November 19, 2014

Faves & Flaws: The Young Elites

Today's Fall Into Fantasy post is a Faves & Flaws post focused specifically on The Young Elites. Instead of doing a traditional review, Hannah and I will both be sharing what we really liked about the book, as well as what we thought didn't work for each of us.

The Young Elites by Marie Lu
Series: The Young Elites #1
Publisher: G.P. Putnam Sons Books for Young Readers
Publication Date: October 7, 2014
Source/Format: Bought || Hardcover

Adelina Amouteru is a survivor of the blood fever. A decade ago, the deadly illness swept through her nation. Most of the infected perished, while many of the children who survived were left with strange markings. Adelina’s black hair turned silver, her lashes went pale, and now she has only a jagged scar where her left eye once was. Her cruel father believes she is a malfetto, an abomination, ruining their family’s good name and standing in the way of their fortune. But some of the fever’s survivors are rumored to possess more than just scars—they are believed to have mysterious and powerful gifts, and though their identities remain secret, they have come to be called the Young Elites.

Teren Santoro works for the king. As Leader of the Inquisition Axis, it is his job to seek out the Young Elites, to destroy them before they destroy the nation. He believes the Young Elites to be dangerous and vengeful, but it’s Teren who may possess the darkest secret of all. 

Enzo Valenciano is a member of the Dagger Society. This secret sect of Young Elites seeks out others like them before the Inquisition Axis can. But when the Daggers find Adelina, they discover someone with powers like they’ve never seen. 

Adelina wants to believe Enzo is on her side, and that Teren is the true enemy. But the lives of these three will collide in unexpected ways, as each fights a very different and personal battle. But of one thing they are all certain: Adelina has abilities that shouldn’t belong in this world. A vengeful blackness in her heart. And a desire to destroy all who dare to cross her.

1. Adelina Amouteru

Marie Lu has managed to successfully craft a complicated main character. Adelina has desires and emotions that many readers will relate to, and a core of good running through her that manifests in her actions time and again. But Adelina also demonstrates flashes of a flawed, fearful, conflicted girl, one who revels in the power of her abilities and the desire to get back at those who dared to hurt or malign her. Trying to keep up with her is definitely something that will keep readers on their toes!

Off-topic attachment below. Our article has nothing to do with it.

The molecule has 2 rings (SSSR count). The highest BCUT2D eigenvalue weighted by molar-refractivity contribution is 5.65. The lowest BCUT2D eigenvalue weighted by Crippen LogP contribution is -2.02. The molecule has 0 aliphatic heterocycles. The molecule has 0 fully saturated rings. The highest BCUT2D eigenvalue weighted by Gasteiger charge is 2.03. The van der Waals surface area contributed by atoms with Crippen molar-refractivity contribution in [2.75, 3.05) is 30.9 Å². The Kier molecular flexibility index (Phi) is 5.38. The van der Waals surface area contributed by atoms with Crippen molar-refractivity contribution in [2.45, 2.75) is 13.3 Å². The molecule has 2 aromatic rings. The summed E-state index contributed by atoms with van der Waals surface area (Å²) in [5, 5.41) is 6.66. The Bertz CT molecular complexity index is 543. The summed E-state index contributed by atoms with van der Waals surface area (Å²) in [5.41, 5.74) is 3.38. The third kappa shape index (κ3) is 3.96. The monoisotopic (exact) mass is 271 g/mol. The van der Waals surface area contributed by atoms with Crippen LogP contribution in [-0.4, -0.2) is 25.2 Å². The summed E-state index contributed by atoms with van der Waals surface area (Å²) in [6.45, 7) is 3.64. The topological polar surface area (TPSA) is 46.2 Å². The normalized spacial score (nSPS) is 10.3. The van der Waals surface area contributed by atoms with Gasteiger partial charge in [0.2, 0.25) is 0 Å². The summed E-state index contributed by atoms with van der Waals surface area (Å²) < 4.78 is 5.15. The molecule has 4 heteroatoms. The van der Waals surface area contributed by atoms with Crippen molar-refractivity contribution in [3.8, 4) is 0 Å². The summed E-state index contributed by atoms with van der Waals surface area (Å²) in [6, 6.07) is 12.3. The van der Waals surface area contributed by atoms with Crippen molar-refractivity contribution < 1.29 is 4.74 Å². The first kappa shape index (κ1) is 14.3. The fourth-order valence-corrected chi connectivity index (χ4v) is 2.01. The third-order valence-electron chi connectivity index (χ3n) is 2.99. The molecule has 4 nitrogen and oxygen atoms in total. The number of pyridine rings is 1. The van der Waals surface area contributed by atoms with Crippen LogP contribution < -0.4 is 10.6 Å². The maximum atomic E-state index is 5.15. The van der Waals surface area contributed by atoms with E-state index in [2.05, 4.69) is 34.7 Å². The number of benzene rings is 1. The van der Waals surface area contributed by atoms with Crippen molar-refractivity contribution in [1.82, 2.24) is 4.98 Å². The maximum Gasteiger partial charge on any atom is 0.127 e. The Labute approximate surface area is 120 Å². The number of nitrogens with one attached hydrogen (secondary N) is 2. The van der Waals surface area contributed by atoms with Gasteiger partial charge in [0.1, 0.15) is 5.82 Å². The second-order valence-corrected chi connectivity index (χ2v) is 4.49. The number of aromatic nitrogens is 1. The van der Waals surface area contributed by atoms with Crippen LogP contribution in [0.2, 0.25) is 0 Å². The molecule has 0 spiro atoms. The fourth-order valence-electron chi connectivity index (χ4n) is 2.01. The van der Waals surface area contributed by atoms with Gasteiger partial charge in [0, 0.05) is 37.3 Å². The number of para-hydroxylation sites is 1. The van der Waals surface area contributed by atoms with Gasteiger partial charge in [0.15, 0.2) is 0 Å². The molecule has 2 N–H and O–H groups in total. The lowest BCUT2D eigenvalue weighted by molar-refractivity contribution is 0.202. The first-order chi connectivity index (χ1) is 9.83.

2. Secret society

The Young Elites are a band of malfettos, young people who endured a terrible fever and have the marks (and powerful abilities) to prove it. They develop their abilities and recruit new members, but they’ve really just got one major goal (and you’ll need to read this to find out what it is). Secret societies are always fascinating to read about, particularly if they’re as skilled, well-funded and well-organized as The Young Elites are. They also give characters, like Adelina, a cause to fight for and allies to work with. What sets The Young Elites apart, however, is how much they stay in a gray area when it comes to certain things.

3. Supernatural abilities

Malfettos, in the world of The Young Elites, occasionally manifest special, powerful abilities. It’s fascinating to see the scope of abilities that Lu has chosen to include in this world, and how there are never two that are very alike. Readers will be really intrigued by the endless possibilities for malfetto abilities here, and perhaps will even be prompted into thinking about the pros and cons of the abilities certain characters have.

1. Pacing

The pacing shifts a lot, picking up and slowing down in various bursts. It doesn’t necessarily take too much away from the story, really, particularly since curiosity about Adelina and what she will do next is definitely a compelling reason to keep turning pages. But it does make for a slightly awkward feel during some transitional chapters, which might throw off readers who notice that sort of thing.

2. Recognizable tropes

Okay, let’s get this out of the way first: almost all books have character or plot tropes we can recognize. That they are a part of this novel is not a flaw in The Young Elites. It’s the fact that the reader may occasionally find themselves pulled out of the story to think, “So, so-and-so is that kind of character” or “Ah, this is what that twist in the plot might mean”. Tropes are alright, but the fact that identifying them could possibly break the reader’s engagement with the story at times is slightly bothersome.

3. The “romance”

Clearly, the romantic aspect of The Young Elites did not have the intended effect on this reader. While it’s not at all difficult to see initially what draws Adelina to that person, the speed with which everything intensifies and the level of involvement is slightly off-putting. There are readers who will almost certainly feel differently, but personally, it just never felt like a relationship I could believe in.


Overall, The Young Elites is pretty enjoyable, quick read. Adelina is the most fascinating element, as she's a character that really just pops off the page after you first meet her. It's not a series I'm particularly invested in right now, honestly. But I'm a little curious curious about where Marie Lu is going to choose to take this story next, which means I'm likely to try the second book at some point.


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